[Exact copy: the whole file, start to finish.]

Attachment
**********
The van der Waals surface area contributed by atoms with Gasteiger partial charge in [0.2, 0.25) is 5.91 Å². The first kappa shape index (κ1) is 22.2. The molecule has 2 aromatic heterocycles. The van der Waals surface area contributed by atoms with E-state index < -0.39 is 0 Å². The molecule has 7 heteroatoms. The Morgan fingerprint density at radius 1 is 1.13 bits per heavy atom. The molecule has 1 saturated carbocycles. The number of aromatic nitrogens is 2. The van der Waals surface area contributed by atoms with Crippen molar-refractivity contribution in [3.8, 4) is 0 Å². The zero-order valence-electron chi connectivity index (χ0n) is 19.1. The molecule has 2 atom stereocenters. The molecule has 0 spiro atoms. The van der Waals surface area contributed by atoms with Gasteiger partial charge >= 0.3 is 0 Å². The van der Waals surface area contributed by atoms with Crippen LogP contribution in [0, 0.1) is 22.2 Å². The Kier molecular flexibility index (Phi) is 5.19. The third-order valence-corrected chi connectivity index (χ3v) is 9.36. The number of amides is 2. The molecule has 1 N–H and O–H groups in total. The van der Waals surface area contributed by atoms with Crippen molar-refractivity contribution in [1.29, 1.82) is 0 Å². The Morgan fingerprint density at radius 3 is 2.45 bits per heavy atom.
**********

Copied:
The van der Waals surface area contributed by atoms with Gasteiger partial charge in [0.2, 0.25) is 5.91 Å². The first kappa shape index (κ1) is 22.2. The molecule has 2 aromatic heterocycles. The van der Waals surface area contributed by atoms with E-state index < -0.39 is 0 Å². The molecule has 7 heteroatoms. The Morgan fingerprint density at radius 1 is 1.13 bits per heavy atom. The molecule has 1 saturated carbocycles. The number of aromatic nitrogens is 2. The van der Waals surface area contributed by atoms with Crippen molar-refractivity contribution in [3.8, 4) is 0 Å². The zero-order valence-electron chi connectivity index (χ0n) is 19.1. The molecule has 2 atom stereocenters. The molecule has 0 spiro atoms. The van der Waals surface area contributed by atoms with Gasteiger partial charge >= 0.3 is 0 Å². The van der Waals surface area contributed by atoms with Crippen LogP contribution in [0, 0.1) is 22.2 Å². The Kier molecular flexibility index (Phi) is 5.19. The third-order valence-corrected chi connectivity index (χ3v) is 9.36. The number of amides is 2. The molecule has 1 N–H and O–H groups in total. The van der Waals surface area contributed by atoms with Crippen molar-refractivity contribution in [1.29, 1.82) is 0 Å². The Morgan fingerprint density at radius 3 is 2.45 bits per heavy atom.